Domain, Parentheses, and Brackets
Date: 11/01/2001 at 01:13:04 From: Andrew dunn Subject: Converting English to predicate logic Given: All people who are not poor and are smart are happy. Those people who read are not stupid. Jill can read and is wealthy. John is poor and stupid. Happy people have exciting lives. Use resolution to prove that there is someone with an exciting life. Who is it? What I have thought of so far is this: ForAll x [person(x) AND wealthy(x) AND smart(x)]=>Happy(x) ForAll x [person(x) AND read(x) => smart(x) read(Jill) AND Wealthy(Jill) ? ~wealthy(John) AND ~smart(John) ? Happy(x) => exciting(x) Thanks Alex
Date: 11/01/2001 at 11:13:57 From: Doctor Achilles Subject: Re: Converting English to predicate logic Hi Alex, Thanks for writing. One thing about logical translations is an idea called "domain." The domain is basically the big set of all the things you're worried about. For instance, if I'm doing a logical proof about properties of cars, then I'll note at the top that everything is a car, and then I don't need to go through and note all along the way that each individual thing is a car. In this case, the domain seems to be people, so we can just note that at the top and not worry about it. (The alternate, logically equivalent thing to do is write in everywhere that every variable and constant (proper name) we deal with is a person, but it's easier for us to use the domain to take care of that). Your translations are almost perfect otherwise; there are just a few places where you need to be careful with your parentheses. Let's take them one at a time. For: All people who are not poor and are smart are happy. You have: ForAll x [person(x) AND wealthy(x) AND smart(x)]=>Happy(x) The only problem here is that Happy(x) is outside the . Since the ForAll x comes right before the brackets, it "governs" or relates to all x's inside the brackets, but you want it to govern the x in Happy(x) too. However, you're on the right track having  around wealthy and smart because you need both of them to get happy, so there has to be something surrounding just them. The solution is to have parentheses inside brackets like this: ForAll x [(wealthy(x) AND smart(x))=>Happy(x)] That way the ForAll governs everything, and the wealthy and smart are taken together as BOTH necessary for happiness. Notice also that I took out the person(x) because everything we're dealing with will be a person so it's not needed. Next, for: Those people who read are not stupid. You have: ForAll x [person(x) AND read(x) => smart(x)] Again the only problem here is with parentheses. Here you actually make the opposite mistake you did before. You need to enclose person and read in their own set of parentheses because BOTH are needed to be smart. Actually, you've probably guessed by now that you don't even need to worry about that in this particular case, because everything is a person and so we don't need to include it, so we can just write: ForAll x [read(x) => smart(x)] Next, for: Jill can read and is wealthy. John is poor and stupid. You have: read(Jill) AND Wealthy(Jill) and ~wealthy(John) AND ~smart(John) These are exactly right! Good work. Last, for: Happy people have exciting lives. You have: Happy(x) => exciting(x) This is close, but you need a quantifier, either ForAll x or ForSome x. x is a variable, and when you use it it needs to have a quantifier governing it. In this case, the sentence indicates that all happy people have exciting lives, so we should use the for all (again, we don't need to include person(x) because that's the domain). ForAll x [Happy(x) => exciting(x)] What if our domain weren't people? Then the sentence would be equivalent to "if you're happy and you're a person, then you'll have an exciting life." That would look like: ForAll x [(Happy(x) AND person(x)) => exciting(x)] But we don't need to worry about that here. Now a quick note on how to deal with proofs involving universal quantifiers. When you have a "ForAll x [something]" you can get rid of the ForAll x and replace EVERY x inside the  with whatever object in your domain you want. For example, you can take: ForAll x [read(x) => smart(x)] And replace it with: read(Jill) => smart(Jill) You can then do logic on that. If you get stuck on the proof, I'd be happy to help you more. Have fun and please write back if you ever have other questions. - Doctor Achilles, The Math Forum http://mathforum.org/dr.math/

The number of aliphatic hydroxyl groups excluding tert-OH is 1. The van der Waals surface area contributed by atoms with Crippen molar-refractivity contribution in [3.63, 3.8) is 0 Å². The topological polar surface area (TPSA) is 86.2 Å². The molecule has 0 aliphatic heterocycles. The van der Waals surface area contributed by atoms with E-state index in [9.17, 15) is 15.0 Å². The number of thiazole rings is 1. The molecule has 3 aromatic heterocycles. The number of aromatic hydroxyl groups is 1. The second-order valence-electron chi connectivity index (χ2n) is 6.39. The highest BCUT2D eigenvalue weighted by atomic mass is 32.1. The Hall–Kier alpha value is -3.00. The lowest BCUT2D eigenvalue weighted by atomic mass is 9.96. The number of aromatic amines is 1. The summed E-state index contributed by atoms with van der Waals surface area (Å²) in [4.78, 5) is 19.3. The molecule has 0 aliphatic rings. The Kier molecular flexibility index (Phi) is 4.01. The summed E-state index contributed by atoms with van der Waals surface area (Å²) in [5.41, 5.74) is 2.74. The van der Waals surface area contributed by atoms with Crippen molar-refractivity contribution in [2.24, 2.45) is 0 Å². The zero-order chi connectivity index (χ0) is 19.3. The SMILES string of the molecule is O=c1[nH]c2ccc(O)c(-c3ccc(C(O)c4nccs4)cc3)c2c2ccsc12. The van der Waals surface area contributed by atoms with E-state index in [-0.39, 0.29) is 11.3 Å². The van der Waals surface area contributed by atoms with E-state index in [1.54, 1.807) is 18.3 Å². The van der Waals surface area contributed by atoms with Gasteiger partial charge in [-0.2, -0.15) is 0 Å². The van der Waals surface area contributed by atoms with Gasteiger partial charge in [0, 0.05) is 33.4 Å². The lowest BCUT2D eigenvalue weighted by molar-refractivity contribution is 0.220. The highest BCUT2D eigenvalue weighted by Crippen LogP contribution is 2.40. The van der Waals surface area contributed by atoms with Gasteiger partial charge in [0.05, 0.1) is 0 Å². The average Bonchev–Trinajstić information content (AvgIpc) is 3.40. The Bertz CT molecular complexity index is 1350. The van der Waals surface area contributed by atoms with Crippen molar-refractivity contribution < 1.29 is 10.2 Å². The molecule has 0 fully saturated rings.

Date: 11/01/2001 at 12:07:33 From: Andrew dunn Subject: Re: Converting English to predicate logic This is great - thanks a lot!
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